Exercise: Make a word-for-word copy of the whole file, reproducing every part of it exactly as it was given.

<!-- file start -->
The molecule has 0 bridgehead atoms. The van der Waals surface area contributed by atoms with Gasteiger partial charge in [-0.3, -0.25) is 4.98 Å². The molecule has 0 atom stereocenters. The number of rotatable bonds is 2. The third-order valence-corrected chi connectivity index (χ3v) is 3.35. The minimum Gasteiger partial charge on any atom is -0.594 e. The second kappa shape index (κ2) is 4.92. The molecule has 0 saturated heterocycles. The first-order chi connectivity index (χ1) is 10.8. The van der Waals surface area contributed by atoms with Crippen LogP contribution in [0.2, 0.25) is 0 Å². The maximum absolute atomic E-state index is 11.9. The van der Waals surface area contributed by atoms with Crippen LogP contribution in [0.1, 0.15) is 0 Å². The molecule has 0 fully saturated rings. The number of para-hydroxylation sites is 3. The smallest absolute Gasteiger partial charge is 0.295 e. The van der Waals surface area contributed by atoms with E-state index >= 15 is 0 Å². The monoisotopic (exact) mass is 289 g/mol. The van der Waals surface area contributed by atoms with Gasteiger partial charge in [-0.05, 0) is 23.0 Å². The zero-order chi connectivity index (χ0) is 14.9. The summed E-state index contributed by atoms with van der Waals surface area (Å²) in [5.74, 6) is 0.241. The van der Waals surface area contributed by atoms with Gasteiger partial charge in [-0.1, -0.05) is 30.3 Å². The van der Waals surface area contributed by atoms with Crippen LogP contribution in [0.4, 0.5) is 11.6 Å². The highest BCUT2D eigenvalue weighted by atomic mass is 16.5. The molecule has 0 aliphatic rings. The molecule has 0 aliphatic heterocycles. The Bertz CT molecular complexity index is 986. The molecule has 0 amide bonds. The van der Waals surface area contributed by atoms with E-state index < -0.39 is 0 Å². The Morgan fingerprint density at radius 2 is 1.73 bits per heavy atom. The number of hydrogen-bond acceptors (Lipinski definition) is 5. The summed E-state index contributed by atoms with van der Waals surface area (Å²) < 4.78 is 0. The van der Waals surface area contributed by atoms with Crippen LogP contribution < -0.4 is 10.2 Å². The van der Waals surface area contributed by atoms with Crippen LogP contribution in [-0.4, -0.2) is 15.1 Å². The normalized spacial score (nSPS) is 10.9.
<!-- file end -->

The molecule has 0 bridgehead atoms. The van der Waals surface area contributed by atoms with Gasteiger partial charge in [-0.3, -0.25) is 4.98 Å². The molecule has 0 atom stereocenters. The number of rotatable bonds is 2. The third-order valence-corrected chi connectivity index (χ3v) is 3.35. The minimum Gasteiger partial charge on any atom is -0.594 e. The second kappa shape index (κ2) is 4.92. The molecule has 0 saturated heterocycles. The first-order chi connectivity index (χ1) is 10.8. The van der Waals surface area contributed by atoms with Crippen LogP contribution in [0.2, 0.25) is 0 Å². The maximum absolute atomic E-state index is 11.9. The van der Waals surface area contributed by atoms with Crippen LogP contribution in [0.1, 0.15) is 0 Å². The molecule has 0 fully saturated rings. The number of para-hydroxylation sites is 3. The smallest absolute Gasteiger partial charge is 0.295 e. The van der Waals surface area contributed by atoms with E-state index >= 15 is 0 Å². The monoisotopic (exact) mass is 289 g/mol. The van der Waals surface area contributed by atoms with Gasteiger partial charge in [-0.05, 0) is 23.0 Å². The zero-order chi connectivity index (χ0) is 14.9. The summed E-state index contributed by atoms with van der Waals surface area (Å²) in [5.74, 6) is 0.241. The van der Waals surface area contributed by atoms with Gasteiger partial charge in [-0.1, -0.05) is 30.3 Å². The van der Waals surface area contributed by atoms with Crippen LogP contribution in [0.4, 0.5) is 11.6 Å². The highest BCUT2D eigenvalue weighted by atomic mass is 16.5. The molecule has 0 aliphatic rings. The molecule has 0 aliphatic heterocycles. The Bertz CT molecular complexity index is 986. The molecule has 0 amide bonds. The van der Waals surface area contributed by atoms with E-state index < -0.39 is 0 Å². The Morgan fingerprint density at radius 2 is 1.73 bits per heavy atom. The number of hydrogen-bond acceptors (Lipinski definition) is 5. The summed E-state index contributed by atoms with van der Waals surface area (Å²) < 4.78 is 0. The van der Waals surface area contributed by atoms with Crippen LogP contribution < -0.4 is 10.2 Å². The van der Waals surface area contributed by atoms with Crippen LogP contribution in [-0.4, -0.2) is 15.1 Å². The normalized spacial score (nSPS) is 10.9.